- Ensuring that the House of Commons Administration has the financial and human resources necessary to carry out its mandate;
- Reviewing and/or approving all policies pertaining to the House of Commons Administration before they are submitted to the Board of Internal Economy for approval or for information; and
- Ensuring that the House of Commons Administration complies with approved policies and directives.
Appointment of the Clerk of the House of Commons
The Clerk of the House of Commons is appointed by the Governor-in-Council under the provisions of the Public Service Employment Act, though neither the Clerk nor any staff of the House of Commons are technically part of the federal public service. The Clerk is required under the Parliament of Canada Act to swear an oath of allegiance administered by the Speaker of the House.
In 2001, the House agreed to a recommendation contained in the First Report of the Special Committee on the Modernization and Improvement of the Procedures of the House of Commons that provided for a committee review of any proposed appointment of a Clerk of the House of Commons and a subsequent ratification vote by the House.
As a result of this recommendation, the Standing Orders were amended to provide that when the Government intends to appoint a person to the position of Clerk of the House of Commons, the name of the proposed appointee is referred to the Standing Committee on Procedure and House Affairs. The Committee may consider the appointment during a period of not more than thirty days and may report its views to the House.
Following this, a motion to ratify the appointment is put to the House during Routine Proceedings, and is decided without debate or amendment.
This procedure was used for the first time in 2005 when the proposed appointment of Audrey O'Brien was reviewed and recommended by the Standing Committee on Procedure and House Affairs, and was subsequently ratified by the House.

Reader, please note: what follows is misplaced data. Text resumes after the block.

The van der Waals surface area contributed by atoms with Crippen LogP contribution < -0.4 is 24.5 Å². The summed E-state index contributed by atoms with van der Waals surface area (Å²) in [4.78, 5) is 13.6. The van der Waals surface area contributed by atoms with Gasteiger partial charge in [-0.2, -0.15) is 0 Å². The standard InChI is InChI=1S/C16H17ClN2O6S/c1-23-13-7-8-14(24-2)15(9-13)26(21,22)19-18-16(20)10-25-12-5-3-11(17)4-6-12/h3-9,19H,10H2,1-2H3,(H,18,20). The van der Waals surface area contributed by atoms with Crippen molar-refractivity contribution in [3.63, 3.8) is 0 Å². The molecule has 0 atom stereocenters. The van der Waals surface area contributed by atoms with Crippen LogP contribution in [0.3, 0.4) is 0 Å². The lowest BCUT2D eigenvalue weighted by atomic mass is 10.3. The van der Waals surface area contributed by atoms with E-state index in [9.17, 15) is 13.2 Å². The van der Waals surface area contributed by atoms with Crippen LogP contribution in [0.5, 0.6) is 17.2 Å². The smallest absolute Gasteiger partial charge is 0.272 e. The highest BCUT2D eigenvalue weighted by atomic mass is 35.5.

History of the Office
The office of Clerk has a long history in British parliamentary tradition. The first official appointment of a Clerk to the Commons took place in England in 1363, though from much earlier times kings had employed officials to record their decisions and those of their advisors. In the language of the time, the word “clerk” simply indicated a person who could read and write. Thus, the early Clerks of the House were servants of the Crown appointed to assist the Commons with its business. Their duties included reading petitions and bills.
As the Commons gained in stature and recognition, its Clerk became more identified with the institution. In the mid-sixteenth century, Clerks began keeping notes on proceedings in the House, and these evolved into the Journals. Over time, the role of Clerk grew to include advising the Chair and the House on procedural matters.
Today, in addition to duties in the Chamber, the Clerk is the chief executive of the House administration and its senior permanent official.
Since Confederation, 12 Clerks have served the Canadian House of Commons.